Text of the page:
Acarbose


Generic Medicine Info
Indications and Dosage
Oral
Type 2 diabetes mellitus
Adult: In patients inadequately controlled on diet alone, or on diet and oral hypoglycaemic agents: As adjunct to diet and exercise to improve glycaemic control: Usual dose: Initially, 25 mg or 50 mg tid. May also initiate with 25 mg or 50 mg daily to minimise gastrointestinal effects, then gradually increase to 25 mg or 50 mg tid. After 4-8 weeks, may further increase dose if necessary, up to 100-200 mg tid. Doses must be individualised according to patient response and tolerance. Dosage regimen recommendations may vary among individual products or between countries (refer to specific product guideline).
Renal Impairment
CrCl (mL/min) Dosage
<25 Not recommended.
Hepatic Impairment
Contraindicated.
Administration
Should be taken with food. Take w/ 1st bite of each main meal.
Contraindications
Inflammatory bowel disease, colonic ulceration, partial intestinal obstruction or predisposition to intestinal obstruction; chronic intestinal disease associated with marked disorders of digestion or absorption; conditions that may deteriorate due to elevated gas formation in the intestine (e.g. hernia), diabetic ketoacidosis, cirrhosis. Hepatic impairment.
Special Precautions
Patient exposed to stress-related states (e.g. trauma, fever, surgery, infection); may consider temporary insulin administration and treatment discontinuation in these patients if necessary. Not recommended in patients with severe renal impairment (CrCl <25 mL/min). Pregnancy and lactation. Concomitant use with intestinal adsorbents (e.g. charcoal) and digestive enzyme preparations containing carbohydrate-splitting enzymes (e.g. pancreatin, amylase).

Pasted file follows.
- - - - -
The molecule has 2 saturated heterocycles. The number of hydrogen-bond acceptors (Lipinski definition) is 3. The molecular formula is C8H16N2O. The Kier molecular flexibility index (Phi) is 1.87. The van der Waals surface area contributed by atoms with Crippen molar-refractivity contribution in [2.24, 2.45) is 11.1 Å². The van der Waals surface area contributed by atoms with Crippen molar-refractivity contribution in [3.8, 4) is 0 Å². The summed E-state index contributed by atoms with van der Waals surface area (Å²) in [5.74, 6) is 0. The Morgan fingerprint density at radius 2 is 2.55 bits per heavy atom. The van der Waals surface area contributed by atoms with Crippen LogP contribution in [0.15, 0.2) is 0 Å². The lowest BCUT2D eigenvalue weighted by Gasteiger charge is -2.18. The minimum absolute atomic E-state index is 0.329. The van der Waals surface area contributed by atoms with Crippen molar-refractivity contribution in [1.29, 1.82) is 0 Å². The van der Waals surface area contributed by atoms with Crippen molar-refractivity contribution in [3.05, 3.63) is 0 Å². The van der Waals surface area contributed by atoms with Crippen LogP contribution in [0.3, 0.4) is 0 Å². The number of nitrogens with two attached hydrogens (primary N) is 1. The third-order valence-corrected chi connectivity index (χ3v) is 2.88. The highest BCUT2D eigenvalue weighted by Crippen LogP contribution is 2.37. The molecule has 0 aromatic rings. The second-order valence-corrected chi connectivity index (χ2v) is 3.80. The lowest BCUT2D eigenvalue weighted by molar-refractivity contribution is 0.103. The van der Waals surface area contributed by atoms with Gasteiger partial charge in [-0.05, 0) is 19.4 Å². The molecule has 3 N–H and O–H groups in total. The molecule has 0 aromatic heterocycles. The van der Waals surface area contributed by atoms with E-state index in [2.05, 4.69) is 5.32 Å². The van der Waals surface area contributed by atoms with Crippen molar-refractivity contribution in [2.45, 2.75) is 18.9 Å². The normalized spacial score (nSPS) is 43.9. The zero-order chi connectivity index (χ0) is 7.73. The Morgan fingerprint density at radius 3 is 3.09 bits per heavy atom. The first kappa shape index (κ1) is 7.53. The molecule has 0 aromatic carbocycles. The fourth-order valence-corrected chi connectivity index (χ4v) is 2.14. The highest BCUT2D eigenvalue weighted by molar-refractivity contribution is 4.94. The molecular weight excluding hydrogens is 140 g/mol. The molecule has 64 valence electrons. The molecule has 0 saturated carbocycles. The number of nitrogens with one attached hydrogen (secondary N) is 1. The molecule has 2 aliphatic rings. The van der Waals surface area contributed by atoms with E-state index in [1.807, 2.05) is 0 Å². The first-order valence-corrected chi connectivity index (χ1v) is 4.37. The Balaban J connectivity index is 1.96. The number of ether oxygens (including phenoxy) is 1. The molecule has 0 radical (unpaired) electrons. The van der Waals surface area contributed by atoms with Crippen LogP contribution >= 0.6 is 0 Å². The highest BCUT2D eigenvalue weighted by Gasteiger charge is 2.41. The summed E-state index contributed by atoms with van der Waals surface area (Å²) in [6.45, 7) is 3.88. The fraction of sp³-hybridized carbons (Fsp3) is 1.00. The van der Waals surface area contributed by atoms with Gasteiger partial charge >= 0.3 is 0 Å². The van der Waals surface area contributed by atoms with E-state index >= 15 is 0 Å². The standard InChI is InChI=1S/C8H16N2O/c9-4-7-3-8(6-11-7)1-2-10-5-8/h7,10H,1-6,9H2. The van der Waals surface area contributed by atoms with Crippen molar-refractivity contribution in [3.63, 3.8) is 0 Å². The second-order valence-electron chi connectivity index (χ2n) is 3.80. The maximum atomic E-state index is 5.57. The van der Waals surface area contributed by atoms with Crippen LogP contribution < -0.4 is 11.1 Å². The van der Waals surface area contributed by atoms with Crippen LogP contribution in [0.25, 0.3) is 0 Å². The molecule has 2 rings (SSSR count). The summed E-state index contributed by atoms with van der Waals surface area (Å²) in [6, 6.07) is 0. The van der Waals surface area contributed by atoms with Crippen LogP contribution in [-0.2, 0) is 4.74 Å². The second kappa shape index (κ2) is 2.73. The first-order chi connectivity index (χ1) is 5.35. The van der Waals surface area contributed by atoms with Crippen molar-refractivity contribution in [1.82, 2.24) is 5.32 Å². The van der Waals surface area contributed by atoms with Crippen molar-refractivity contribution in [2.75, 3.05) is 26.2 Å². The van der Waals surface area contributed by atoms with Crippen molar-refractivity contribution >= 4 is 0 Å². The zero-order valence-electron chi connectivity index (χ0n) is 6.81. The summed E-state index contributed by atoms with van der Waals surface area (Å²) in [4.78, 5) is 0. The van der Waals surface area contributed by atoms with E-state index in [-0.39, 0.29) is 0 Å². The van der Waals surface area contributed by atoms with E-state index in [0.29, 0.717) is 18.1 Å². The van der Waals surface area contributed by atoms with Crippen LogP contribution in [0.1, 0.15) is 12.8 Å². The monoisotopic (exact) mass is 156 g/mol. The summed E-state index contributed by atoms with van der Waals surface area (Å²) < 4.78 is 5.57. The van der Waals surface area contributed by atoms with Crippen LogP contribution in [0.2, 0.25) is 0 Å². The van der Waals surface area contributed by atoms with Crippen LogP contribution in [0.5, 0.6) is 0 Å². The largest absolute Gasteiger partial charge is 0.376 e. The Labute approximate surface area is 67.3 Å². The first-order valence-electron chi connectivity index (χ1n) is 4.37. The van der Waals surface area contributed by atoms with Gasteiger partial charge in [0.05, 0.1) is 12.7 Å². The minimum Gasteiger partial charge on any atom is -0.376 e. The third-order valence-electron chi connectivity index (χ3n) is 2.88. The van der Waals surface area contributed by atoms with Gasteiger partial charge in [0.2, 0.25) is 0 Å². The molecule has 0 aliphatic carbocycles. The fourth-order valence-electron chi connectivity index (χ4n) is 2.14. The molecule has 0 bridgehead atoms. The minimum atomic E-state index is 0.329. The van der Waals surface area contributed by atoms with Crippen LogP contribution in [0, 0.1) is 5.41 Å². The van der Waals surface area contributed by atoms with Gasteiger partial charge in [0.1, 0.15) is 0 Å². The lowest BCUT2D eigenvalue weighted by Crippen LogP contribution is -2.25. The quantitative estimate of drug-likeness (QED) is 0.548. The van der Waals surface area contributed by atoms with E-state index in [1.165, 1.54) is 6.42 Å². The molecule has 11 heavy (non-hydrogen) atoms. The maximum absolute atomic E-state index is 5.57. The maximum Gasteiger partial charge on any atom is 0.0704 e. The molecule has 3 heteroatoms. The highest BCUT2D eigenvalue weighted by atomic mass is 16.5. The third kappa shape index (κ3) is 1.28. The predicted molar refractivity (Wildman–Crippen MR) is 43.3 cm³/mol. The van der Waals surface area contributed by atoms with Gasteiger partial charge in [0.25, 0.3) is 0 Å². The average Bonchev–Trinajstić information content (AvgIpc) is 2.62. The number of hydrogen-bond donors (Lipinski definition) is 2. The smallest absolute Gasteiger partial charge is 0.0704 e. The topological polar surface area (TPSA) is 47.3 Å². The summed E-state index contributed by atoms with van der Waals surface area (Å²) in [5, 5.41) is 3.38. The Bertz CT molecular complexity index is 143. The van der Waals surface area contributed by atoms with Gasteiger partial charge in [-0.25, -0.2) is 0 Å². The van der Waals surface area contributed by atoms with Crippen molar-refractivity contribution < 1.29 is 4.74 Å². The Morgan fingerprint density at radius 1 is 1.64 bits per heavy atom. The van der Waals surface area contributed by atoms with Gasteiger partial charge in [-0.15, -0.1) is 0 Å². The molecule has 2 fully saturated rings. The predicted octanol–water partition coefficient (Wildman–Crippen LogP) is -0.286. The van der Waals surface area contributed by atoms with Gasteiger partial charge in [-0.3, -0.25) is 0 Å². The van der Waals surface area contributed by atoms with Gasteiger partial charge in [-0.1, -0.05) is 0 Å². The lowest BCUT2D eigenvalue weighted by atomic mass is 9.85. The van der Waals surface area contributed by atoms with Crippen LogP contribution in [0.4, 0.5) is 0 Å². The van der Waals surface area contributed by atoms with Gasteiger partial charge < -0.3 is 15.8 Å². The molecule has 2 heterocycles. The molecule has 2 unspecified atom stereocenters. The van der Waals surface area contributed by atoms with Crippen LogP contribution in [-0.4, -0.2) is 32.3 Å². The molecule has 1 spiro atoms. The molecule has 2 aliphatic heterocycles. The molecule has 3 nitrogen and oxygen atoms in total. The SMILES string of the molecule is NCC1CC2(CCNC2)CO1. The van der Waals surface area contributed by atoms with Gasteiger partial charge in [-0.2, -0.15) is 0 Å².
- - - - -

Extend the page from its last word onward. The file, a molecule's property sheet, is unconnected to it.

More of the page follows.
Adverse Reactions
Significant: Increased serum transaminase levels. Rarely, hyperbilirubinaemia.
Blood and lymphatic system disorders: Thrombocytopenia.
General disorders and administration site conditions: Rarely, oedema.
Gastrointestinal disorders: Flatulence, diarrhoea, abdominal pain, nausea, vomiting, dyspepsia. Rarely, pneumatosis cystoides intestinalis, ileus or subileus.
Hepatobiliary disorders: Rarely, jaundice, hepatitis.
Immune system disorders: Hypersensitivity skin reactions (e.g. rash, erythema, exanthema, urticaria).
Potentially Fatal: Fulminant hepatitis.
MonitoringParameters
Monitor serum transaminase levels every 3 months during the 1st year and periodically thereafter; postprandial glucose, HbA1c (at least twice yearly in patients with stable glycaemic control or those meeting treatment goals; quarterly in patients with therapy change or those not meeting treatment goals); serum creatinine.
Drug Interactions
May reduce the effect when used with intestinal adsorbents (e.g. charcoal) and digestive enzyme preparations containing carbohydrate splitting enzymes (e.g. pancreatin, amylase). May potentiate the hypoglycaemic effects of insulin and sulfonylureas. May cause enhanced reductions of postprandial blood glucose and increased frequency and severity of gastrointestinal side effects with oral neomycin. Colestyramine may enhance the effects of acarbose. May affect the bioavailability of digoxin. May result in loss of blood glucose control when used with certain agents that produce hyperglycaemia (e.g. thiazides and other diuretics, phenothiazines, corticosteroids, thyroid products, estrogens, oral contraceptives, phenytoin, nicotinic acid, sympathomimetics, Ca channel blockers, isoniazid).